Universities the weak link when hackers strike Japan

Overseas hackers are thought to have made off with information on Japan's maritime strategy in a March attack on specific people at national universities, which a Nikkei survey has found to be growing targets for their relatively lax security and sensitive knowledge, write Masaharu Ban and Tadao Gen for the Nikkei Asian Review.

An attacker posing as a Cabinet Office staffer attached to a government council on ocean policy emailed malware-laced files to professors at targets including the prestigious University of Tokyo and the Kyushu Institute of Technology. At least one apparently took the bait and opened a file, making possible the theft of information. The council was formulating Japan’s basic plan on ocean policy, which guides the nation's defence of outlying islands and development of maritime resources.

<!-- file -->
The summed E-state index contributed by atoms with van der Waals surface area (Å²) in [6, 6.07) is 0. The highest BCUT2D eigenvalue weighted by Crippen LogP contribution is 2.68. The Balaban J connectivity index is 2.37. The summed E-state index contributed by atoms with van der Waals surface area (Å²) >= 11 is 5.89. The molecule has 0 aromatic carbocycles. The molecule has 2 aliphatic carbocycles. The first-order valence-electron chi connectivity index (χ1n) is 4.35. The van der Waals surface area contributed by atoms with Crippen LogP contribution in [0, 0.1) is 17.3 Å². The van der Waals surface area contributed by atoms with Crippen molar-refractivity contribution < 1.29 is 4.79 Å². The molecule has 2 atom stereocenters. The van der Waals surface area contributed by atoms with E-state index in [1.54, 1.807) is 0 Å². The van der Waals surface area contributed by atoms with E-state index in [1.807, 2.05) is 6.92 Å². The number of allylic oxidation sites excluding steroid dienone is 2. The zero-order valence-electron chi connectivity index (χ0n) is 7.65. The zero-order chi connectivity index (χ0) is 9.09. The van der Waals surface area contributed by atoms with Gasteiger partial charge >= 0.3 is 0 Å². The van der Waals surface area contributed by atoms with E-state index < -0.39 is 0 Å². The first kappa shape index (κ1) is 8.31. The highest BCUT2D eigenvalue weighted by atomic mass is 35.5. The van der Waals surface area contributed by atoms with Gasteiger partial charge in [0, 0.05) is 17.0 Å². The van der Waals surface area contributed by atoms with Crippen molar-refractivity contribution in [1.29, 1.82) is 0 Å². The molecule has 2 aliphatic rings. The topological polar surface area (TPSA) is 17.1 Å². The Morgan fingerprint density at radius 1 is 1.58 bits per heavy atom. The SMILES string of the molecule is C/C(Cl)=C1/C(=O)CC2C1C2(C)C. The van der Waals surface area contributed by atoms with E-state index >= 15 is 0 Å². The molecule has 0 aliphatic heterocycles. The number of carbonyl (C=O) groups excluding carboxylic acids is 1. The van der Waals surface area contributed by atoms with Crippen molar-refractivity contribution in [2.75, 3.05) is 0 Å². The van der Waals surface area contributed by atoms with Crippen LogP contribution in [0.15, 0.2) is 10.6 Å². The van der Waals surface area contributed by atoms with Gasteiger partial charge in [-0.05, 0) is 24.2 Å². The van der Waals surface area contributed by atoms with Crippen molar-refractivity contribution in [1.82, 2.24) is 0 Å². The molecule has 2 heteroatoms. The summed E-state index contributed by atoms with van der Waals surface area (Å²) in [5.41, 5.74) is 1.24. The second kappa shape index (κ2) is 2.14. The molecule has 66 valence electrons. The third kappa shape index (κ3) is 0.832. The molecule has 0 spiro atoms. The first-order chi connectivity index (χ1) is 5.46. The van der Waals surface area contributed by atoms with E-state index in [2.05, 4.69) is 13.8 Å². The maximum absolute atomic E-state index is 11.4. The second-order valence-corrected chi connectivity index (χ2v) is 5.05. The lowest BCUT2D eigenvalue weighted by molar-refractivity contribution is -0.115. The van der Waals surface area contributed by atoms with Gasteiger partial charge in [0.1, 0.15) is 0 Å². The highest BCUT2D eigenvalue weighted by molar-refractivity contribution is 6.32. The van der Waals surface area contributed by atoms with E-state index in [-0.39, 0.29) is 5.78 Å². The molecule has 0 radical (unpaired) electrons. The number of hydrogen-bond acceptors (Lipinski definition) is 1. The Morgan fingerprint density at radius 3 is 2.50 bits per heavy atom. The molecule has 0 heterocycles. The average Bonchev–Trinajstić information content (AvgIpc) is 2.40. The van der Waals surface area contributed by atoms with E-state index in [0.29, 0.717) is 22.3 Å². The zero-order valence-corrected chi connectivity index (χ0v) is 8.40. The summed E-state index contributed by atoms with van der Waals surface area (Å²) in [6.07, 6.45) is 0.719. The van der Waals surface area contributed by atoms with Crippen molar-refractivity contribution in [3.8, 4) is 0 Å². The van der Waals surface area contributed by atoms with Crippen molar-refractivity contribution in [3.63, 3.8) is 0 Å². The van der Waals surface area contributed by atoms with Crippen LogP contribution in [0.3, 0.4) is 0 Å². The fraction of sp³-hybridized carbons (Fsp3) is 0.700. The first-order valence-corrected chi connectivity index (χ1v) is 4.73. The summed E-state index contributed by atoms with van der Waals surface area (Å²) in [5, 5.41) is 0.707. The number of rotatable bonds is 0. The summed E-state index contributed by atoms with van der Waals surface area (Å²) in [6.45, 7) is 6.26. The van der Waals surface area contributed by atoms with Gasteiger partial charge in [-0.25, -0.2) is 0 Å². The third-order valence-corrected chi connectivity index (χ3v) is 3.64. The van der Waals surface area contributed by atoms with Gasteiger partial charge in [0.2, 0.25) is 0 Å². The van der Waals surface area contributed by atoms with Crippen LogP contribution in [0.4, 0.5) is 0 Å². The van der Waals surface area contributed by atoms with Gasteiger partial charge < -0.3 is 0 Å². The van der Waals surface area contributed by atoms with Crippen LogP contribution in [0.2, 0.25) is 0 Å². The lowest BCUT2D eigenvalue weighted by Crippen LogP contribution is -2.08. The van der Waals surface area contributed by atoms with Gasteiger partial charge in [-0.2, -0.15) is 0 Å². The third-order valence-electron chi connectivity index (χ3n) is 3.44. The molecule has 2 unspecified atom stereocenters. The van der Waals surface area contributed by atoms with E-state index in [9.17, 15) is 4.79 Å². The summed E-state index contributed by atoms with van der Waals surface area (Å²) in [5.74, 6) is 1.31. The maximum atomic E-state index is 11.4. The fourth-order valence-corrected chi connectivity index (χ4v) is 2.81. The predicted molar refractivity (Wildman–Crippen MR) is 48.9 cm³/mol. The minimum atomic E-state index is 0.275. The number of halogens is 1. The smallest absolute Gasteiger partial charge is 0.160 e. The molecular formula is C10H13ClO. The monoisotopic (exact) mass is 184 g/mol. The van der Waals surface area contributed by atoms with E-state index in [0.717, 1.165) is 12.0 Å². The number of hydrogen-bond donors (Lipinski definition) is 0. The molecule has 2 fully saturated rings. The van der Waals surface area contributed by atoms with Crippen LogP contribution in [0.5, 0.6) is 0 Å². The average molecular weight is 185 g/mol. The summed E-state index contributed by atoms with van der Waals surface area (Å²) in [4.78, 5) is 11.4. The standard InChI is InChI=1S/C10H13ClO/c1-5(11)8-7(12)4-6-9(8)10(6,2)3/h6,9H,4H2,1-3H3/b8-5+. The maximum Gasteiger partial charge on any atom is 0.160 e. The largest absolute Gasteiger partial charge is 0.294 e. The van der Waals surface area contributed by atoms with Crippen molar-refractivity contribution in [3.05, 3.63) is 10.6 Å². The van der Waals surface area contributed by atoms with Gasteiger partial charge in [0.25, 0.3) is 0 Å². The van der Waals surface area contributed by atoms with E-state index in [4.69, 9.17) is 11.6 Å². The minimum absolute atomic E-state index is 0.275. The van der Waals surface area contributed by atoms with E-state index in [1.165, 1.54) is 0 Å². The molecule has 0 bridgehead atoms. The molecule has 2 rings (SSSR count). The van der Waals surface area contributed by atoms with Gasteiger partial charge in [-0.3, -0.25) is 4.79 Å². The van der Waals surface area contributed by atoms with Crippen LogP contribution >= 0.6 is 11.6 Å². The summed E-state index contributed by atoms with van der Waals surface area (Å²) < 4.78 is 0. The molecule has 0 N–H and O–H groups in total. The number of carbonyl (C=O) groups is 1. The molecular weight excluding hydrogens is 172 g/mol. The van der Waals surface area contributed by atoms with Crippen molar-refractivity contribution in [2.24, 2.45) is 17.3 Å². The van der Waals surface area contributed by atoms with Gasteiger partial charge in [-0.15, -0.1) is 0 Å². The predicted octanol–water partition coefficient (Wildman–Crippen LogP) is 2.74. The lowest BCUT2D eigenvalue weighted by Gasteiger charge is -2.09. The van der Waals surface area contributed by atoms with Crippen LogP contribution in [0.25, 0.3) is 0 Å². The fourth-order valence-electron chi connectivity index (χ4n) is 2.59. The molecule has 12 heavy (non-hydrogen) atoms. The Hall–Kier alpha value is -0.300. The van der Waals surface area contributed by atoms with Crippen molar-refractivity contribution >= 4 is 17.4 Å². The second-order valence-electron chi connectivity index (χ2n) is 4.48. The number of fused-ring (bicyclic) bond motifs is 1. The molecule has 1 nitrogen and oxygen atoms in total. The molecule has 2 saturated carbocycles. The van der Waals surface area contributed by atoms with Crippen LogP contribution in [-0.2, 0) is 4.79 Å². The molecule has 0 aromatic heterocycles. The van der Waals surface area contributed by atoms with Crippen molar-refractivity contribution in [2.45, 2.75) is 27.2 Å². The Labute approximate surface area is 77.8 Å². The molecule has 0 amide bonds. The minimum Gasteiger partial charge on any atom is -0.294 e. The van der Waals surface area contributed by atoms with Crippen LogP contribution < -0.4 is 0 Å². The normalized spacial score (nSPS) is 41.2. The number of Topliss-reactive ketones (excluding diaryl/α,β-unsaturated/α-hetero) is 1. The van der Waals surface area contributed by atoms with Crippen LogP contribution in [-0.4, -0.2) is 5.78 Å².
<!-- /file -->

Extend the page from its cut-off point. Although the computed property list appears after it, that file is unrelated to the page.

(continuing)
Overseas groups appear to be increasingly attacking specific targets at Japanese national universities, which work closely with businesses and government but tend to have weaker security, the Nikkei survey suggests. The universities are counted on to improve the country’s overall research capabilities. They also receive more in subsidies than private universities and fall under freedom-of-information legislation.
Full report on the Nikkei Asian Review site